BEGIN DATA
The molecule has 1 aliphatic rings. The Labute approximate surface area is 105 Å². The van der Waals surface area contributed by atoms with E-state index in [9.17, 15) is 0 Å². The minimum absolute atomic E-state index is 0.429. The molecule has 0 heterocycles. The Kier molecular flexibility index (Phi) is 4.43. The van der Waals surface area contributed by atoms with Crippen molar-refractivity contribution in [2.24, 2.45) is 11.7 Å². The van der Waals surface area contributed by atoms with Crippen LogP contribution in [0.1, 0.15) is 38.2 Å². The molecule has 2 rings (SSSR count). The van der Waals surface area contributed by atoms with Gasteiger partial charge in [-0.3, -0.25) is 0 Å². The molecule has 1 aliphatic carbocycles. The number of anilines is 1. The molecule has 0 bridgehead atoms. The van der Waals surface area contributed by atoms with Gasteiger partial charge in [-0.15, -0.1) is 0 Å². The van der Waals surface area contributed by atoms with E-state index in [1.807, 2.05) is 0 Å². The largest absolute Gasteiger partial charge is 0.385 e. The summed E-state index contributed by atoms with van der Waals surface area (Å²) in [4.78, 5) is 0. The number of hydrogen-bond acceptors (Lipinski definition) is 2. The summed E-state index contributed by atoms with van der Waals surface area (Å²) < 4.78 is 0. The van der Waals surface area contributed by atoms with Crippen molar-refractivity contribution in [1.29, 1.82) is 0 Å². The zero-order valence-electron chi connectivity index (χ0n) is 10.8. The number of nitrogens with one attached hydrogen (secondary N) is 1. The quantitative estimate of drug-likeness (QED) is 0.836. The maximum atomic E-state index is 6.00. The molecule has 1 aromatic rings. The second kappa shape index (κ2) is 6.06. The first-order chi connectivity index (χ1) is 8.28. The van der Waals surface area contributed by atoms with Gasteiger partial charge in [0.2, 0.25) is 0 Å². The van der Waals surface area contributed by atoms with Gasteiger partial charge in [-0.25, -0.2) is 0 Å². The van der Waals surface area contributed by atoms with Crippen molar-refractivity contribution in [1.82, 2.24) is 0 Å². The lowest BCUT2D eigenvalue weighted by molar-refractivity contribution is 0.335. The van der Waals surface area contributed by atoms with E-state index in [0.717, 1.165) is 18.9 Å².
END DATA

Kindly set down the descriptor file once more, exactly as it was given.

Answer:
The molecule has 1 aliphatic rings. The Labute approximate surface area is 105 Å². The van der Waals surface area contributed by atoms with E-state index in [9.17, 15) is 0 Å². The minimum absolute atomic E-state index is 0.429. The molecule has 0 heterocycles. The Kier molecular flexibility index (Phi) is 4.43. The van der Waals surface area contributed by atoms with Crippen molar-refractivity contribution in [2.24, 2.45) is 11.7 Å². The van der Waals surface area contributed by atoms with Crippen LogP contribution in [0.1, 0.15) is 38.2 Å². The molecule has 2 rings (SSSR count). The van der Waals surface area contributed by atoms with Gasteiger partial charge in [-0.3, -0.25) is 0 Å². The molecule has 1 aliphatic carbocycles. The number of anilines is 1. The molecule has 0 bridgehead atoms. The van der Waals surface area contributed by atoms with Gasteiger partial charge in [-0.15, -0.1) is 0 Å². The van der Waals surface area contributed by atoms with E-state index in [1.807, 2.05) is 0 Å². The largest absolute Gasteiger partial charge is 0.385 e. The summed E-state index contributed by atoms with van der Waals surface area (Å²) in [4.78, 5) is 0. The number of hydrogen-bond acceptors (Lipinski definition) is 2. The summed E-state index contributed by atoms with van der Waals surface area (Å²) < 4.78 is 0. The van der Waals surface area contributed by atoms with Crippen molar-refractivity contribution in [1.29, 1.82) is 0 Å². The zero-order valence-electron chi connectivity index (χ0n) is 10.8. The number of nitrogens with one attached hydrogen (secondary N) is 1. The quantitative estimate of drug-likeness (QED) is 0.836. The maximum atomic E-state index is 6.00. The molecule has 1 aromatic rings. The second kappa shape index (κ2) is 6.06. The first-order chi connectivity index (χ1) is 8.28. The van der Waals surface area contributed by atoms with Gasteiger partial charge in [0.2, 0.25) is 0 Å². The van der Waals surface area contributed by atoms with Gasteiger partial charge in [-0.25, -0.2) is 0 Å². The van der Waals surface area contributed by atoms with Crippen molar-refractivity contribution in [1.82, 2.24) is 0 Å². The lowest BCUT2D eigenvalue weighted by molar-refractivity contribution is 0.335. The van der Waals surface area contributed by atoms with E-state index in [0.717, 1.165) is 18.9 Å².